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5 Ways Bud Selig Hurt The MLB

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5 Ways Bud Selig Hurt MLB

Bud Selig Hurt MLB
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Bud Selig's reign as commissioner had its ups and downs, and his legacy should be viewed as such. He had some good moments, but the ways he helped Major League Baseball might not outweigh the ways he hurt the MLB. It was tough to limit it to just five in this list, which just shows the impact of his negative side of his years as commissioner.

5. 2002 All-Star Game Tie

All-Star Game Tie
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5. 2002 All-Star Game Tie

All-Star Game Tie
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This was an absolute disgrace to baseball. The All-Star game is all about the fans, at least it should be. Having a game that is supposed to represent the sport and entertain even the most casual fans should not end so abruptly with no result. However, what he did in the following years was even worse.

4. Awarding Home-Field Advantage to All-Star Winners

All-Star Game Home-Field Advantage
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4. Awarding Home-Field Advantage to All-Star Winners

All-Star Game Home-Field Advantage
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After the absolute debacle of the 2002 All-Star game, Selig decided that the game needed to “mean something”. Unfortunately, this took almost all the fun out of the game. Rather than players being able to be themselves and joke around, the motto of “This One Counts!” (which is terrible in its own right) put the most important thing in the playoffs, home-field advantage, in the hands of a game that is supposed to be for fun.

3. 1994 MLB Strike

MLB Strike Upsets Fans
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3. 1994 MLB Strike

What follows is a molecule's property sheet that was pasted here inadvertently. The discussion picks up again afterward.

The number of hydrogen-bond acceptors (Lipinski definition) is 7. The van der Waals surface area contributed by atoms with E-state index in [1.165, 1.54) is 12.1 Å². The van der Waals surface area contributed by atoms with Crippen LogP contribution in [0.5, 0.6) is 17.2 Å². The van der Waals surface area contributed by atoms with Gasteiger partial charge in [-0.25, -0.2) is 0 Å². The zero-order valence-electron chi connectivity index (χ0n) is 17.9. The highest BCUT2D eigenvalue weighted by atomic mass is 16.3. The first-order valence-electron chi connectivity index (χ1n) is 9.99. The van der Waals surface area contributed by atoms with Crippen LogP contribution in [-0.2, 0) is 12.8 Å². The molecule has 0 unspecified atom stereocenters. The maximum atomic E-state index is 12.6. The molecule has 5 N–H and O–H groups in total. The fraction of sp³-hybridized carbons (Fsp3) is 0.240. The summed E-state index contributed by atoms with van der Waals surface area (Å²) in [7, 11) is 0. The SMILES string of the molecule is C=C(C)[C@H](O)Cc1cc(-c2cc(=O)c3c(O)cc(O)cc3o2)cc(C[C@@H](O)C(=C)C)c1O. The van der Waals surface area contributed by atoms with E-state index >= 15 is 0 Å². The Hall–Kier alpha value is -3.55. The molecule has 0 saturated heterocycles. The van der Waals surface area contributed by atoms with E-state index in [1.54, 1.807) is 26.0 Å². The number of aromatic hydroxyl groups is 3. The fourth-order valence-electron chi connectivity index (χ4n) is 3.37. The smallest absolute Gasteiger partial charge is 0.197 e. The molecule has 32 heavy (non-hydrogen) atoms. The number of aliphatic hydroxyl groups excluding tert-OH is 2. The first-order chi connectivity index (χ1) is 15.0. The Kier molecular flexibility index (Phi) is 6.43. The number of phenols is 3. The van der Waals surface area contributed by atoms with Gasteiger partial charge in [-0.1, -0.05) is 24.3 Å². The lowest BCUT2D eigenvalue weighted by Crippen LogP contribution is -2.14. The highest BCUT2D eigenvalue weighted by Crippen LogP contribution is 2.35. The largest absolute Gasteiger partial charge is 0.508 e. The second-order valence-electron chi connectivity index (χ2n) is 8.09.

MLB Strike Upsets Fans
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It is harder and harder to see why Bud Selig is deemed as such a good commissioner for baseball. One of his first years as interim commissioner resulted in a work stoppage for the sport. This not only put baseball back a few years in terms of fan support, but set a bad foundation for Selig’s reign as commissioner that only seemed to get worse.

2. The Ban of Pete Rose

Pete Rose Ban Lifted
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2. The Ban of Pete Rose

Pete Rose Ban Lifted
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The Baseball Hall Of Fame should be about a player's performance during his career, not off the field activities. Although Rose dabbled in many risky and illegal entities, banning Major League Baseball’s hit king, with well over 4,000 hits, is a crying shame. Let Pete Rose back into baseball, and let him into the Hall once and for all.

1. Turning a Blind Eye to Performance Enhancing Drugs

Selig Ignores Steroids
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1. Turning a Blind Eye to Performance Enhancing Drugs

Selig Ignores Steroids
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It gets worse. After setting the sport back due to the strike it seems as if Selig wanted to get fans interested again by way of the home run. In doing so, he turned a blind eye to steroids and other drugs and allowed the league to gain temporary popularity while ultimately besmirching America’s pastime. If Bud Selig makes it to the Hall Of Fame, maybe they should put an asterisk next to his name.

You can follow Ryan Gilbert on Twitter @RiskyBryzness.